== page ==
Like everyone, I have my own chosen key artists. They inspire me, something in me aligns with the art they produce, and I turn to their work/ideas when I feel in need for energy or difference. One of these artists is Miranda July. To me she is a core artist, a living artist enabled to turn everyday life into art in a natural, flowing way.

This morning I got an e-mail update from Miranda's mailing list, telling me the Somebody app was back to be tested (iPhone and Android enabled). The somebody app brings people together in an unexpected way. By using the app, you can share ideas or bring messages across from you to another person, but via a third person - the Somebody. This turns any conversation into open data, open communication, open resources... I find that a wonderful idea.

In many conferences I attend I have a mixed feeling of closeness and emptiness. Sometimes I know a lot of people, and that makes me feel welcomed, at other times I feel the odd one out, and I can have trouble mixing in with the other academics and practitioners. It depends on my day, the jet lag, my self-esteem at that moment, the conference atmosphere... context is always multi-layered.

The reason I like this Somebody app is because it stimulates conversation = exchanging ideas, it brings people together = networking, and it uses technology in a human way. It has a lot of parallel with online learning in this contemporary world. So... would you want to use it?
The app has another similarity to online learning, and particularly MOOC: the numbers threshold. In order for it to work with bewildering wonder, enough people must be using it in the same community, and gps enabled smartphones must be available and used.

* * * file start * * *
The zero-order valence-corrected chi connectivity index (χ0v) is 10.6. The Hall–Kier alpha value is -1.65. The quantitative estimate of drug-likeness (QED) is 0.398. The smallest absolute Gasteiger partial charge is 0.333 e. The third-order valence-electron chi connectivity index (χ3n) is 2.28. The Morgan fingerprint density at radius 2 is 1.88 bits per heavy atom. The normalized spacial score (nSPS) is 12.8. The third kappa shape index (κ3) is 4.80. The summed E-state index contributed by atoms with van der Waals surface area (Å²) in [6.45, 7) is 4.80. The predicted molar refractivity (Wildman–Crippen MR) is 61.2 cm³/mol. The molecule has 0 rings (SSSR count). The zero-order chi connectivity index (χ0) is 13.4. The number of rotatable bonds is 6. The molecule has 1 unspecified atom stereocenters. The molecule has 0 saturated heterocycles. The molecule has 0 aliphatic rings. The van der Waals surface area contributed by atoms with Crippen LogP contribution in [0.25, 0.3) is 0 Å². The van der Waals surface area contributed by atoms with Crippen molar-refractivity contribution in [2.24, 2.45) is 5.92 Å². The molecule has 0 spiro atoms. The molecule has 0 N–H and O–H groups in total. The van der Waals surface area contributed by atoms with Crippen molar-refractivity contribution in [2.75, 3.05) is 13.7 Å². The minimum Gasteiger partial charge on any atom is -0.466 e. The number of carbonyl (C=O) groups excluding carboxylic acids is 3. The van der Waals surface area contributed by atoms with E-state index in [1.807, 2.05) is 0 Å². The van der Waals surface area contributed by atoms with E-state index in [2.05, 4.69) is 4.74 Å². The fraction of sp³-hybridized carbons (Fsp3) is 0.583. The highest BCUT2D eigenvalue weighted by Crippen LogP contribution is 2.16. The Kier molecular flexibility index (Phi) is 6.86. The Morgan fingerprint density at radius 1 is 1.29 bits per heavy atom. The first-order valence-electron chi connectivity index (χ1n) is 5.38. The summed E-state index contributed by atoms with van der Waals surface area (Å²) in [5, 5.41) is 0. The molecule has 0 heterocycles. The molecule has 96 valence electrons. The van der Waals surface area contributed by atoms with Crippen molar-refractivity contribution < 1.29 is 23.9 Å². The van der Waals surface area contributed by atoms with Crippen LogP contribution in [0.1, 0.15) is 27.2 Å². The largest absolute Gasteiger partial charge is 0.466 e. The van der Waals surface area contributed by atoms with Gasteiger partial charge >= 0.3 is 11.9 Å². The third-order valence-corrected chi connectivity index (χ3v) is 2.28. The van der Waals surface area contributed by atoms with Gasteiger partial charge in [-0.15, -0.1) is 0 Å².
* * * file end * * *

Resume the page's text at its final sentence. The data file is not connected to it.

Nevertheless, I want to try it. Here is a video on how the Somebody app works, wrapped in a short movie directed and written by Miranda July... I love it.


Tuesday, 21 April 2015

Free eBook on #mobile learning in context

The eLearning Guild keeps distributing relevant and updated eLearning information with an amazingly high frequency. They keep providing me with information that helps me keep an eye on corporate training based regularly on academic evidence-based findings and I love it.

The wonderful freely available eBook "Mobile in context" combines contemporary mobile learning insights from experts around the world, engaged in formal, informal, academic and corporate mobile learning. The contributing editor Janet Clarey assembled a 23 page booklet with 7 chapters all dedicated to mLearning:

  • mobile learning: getting started (Brenda Enders)
  • mobile learning: creating a shift in what we teach (Helen Crompton)
  • mobile learning in a European context (John Traxler) - with a focus on rural communities and overcoming technological challenges
  • using augmented reality for contextual mobile learning (Jason Haag)
  • motivating learners to complete training (Phil Cowcill &Krista Hildner)
  • mMOOC design: providing ubiquitous learning (Inge de Waard)
  • micro-video for mobile learning (Sean Bengry)

The eBook is available in pdf, epub and mobi, making it an easy read no matter which device you have available. You do not to provide your contact details to get to the download page of the eBook.

The book is an introduction to the upcoming mLearnCon 2015 which will be held in Austin Texas, and Oh-my! How I wished I could be there! But writing on my thesis ... hoping to get more travel miles under my belt once the PhD is written. 

Wednesday, 8 April 2015

Research instruments investigating Self-Directed Learning in #MOOCs #SDL

In reply of a question asked by the inspiring colleague and rising academic Bernard Nkuyubwatsi from the university of Leicester, I have grabbed my three research instruments and put them on Academia, here.

These three research instruments, or better: these three inquiry's to collect data related to my research, are related to three phases in my main study: